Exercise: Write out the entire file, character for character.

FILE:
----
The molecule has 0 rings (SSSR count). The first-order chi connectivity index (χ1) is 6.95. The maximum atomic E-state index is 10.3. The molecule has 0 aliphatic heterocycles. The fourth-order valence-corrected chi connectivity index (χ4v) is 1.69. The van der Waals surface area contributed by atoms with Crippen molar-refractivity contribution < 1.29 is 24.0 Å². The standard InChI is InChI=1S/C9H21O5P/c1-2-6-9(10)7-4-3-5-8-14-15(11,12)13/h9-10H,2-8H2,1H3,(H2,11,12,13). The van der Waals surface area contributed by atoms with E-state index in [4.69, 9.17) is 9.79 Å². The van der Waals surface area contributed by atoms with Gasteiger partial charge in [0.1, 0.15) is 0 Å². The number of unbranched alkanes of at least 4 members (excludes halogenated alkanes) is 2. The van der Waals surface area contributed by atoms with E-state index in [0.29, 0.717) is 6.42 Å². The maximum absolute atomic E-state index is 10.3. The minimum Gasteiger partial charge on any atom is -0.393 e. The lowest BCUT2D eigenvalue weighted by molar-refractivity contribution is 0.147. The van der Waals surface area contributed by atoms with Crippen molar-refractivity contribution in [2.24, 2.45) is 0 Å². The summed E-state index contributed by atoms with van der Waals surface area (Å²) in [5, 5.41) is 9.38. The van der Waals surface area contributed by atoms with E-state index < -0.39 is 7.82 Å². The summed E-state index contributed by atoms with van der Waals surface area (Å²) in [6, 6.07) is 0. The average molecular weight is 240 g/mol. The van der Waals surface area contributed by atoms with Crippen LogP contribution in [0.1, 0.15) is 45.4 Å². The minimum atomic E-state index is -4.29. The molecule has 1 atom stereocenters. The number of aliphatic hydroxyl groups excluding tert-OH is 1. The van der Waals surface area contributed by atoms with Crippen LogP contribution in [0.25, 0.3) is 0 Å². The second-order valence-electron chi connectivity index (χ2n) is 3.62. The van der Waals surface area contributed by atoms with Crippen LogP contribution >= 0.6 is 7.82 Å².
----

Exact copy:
The molecule has 0 rings (SSSR count). The first-order chi connectivity index (χ1) is 6.95. The maximum atomic E-state index is 10.3. The molecule has 0 aliphatic heterocycles. The fourth-order valence-corrected chi connectivity index (χ4v) is 1.69. The van der Waals surface area contributed by atoms with Crippen molar-refractivity contribution < 1.29 is 24.0 Å². The standard InChI is InChI=1S/C9H21O5P/c1-2-6-9(10)7-4-3-5-8-14-15(11,12)13/h9-10H,2-8H2,1H3,(H2,11,12,13). The van der Waals surface area contributed by atoms with E-state index in [4.69, 9.17) is 9.79 Å². The van der Waals surface area contributed by atoms with Gasteiger partial charge in [0.1, 0.15) is 0 Å². The number of unbranched alkanes of at least 4 members (excludes halogenated alkanes) is 2. The van der Waals surface area contributed by atoms with E-state index in [0.29, 0.717) is 6.42 Å². The maximum absolute atomic E-state index is 10.3. The minimum Gasteiger partial charge on any atom is -0.393 e. The lowest BCUT2D eigenvalue weighted by molar-refractivity contribution is 0.147. The van der Waals surface area contributed by atoms with Crippen molar-refractivity contribution in [2.24, 2.45) is 0 Å². The summed E-state index contributed by atoms with van der Waals surface area (Å²) in [5, 5.41) is 9.38. The van der Waals surface area contributed by atoms with E-state index < -0.39 is 7.82 Å². The summed E-state index contributed by atoms with van der Waals surface area (Å²) in [6, 6.07) is 0. The average molecular weight is 240 g/mol. The van der Waals surface area contributed by atoms with Crippen LogP contribution in [0.1, 0.15) is 45.4 Å². The minimum atomic E-state index is -4.29. The molecule has 1 atom stereocenters. The number of aliphatic hydroxyl groups excluding tert-OH is 1. The van der Waals surface area contributed by atoms with Crippen LogP contribution in [0.25, 0.3) is 0 Å². The second-order valence-electron chi connectivity index (χ2n) is 3.62. The van der Waals surface area contributed by atoms with Crippen LogP contribution >= 0.6 is 7.82 Å².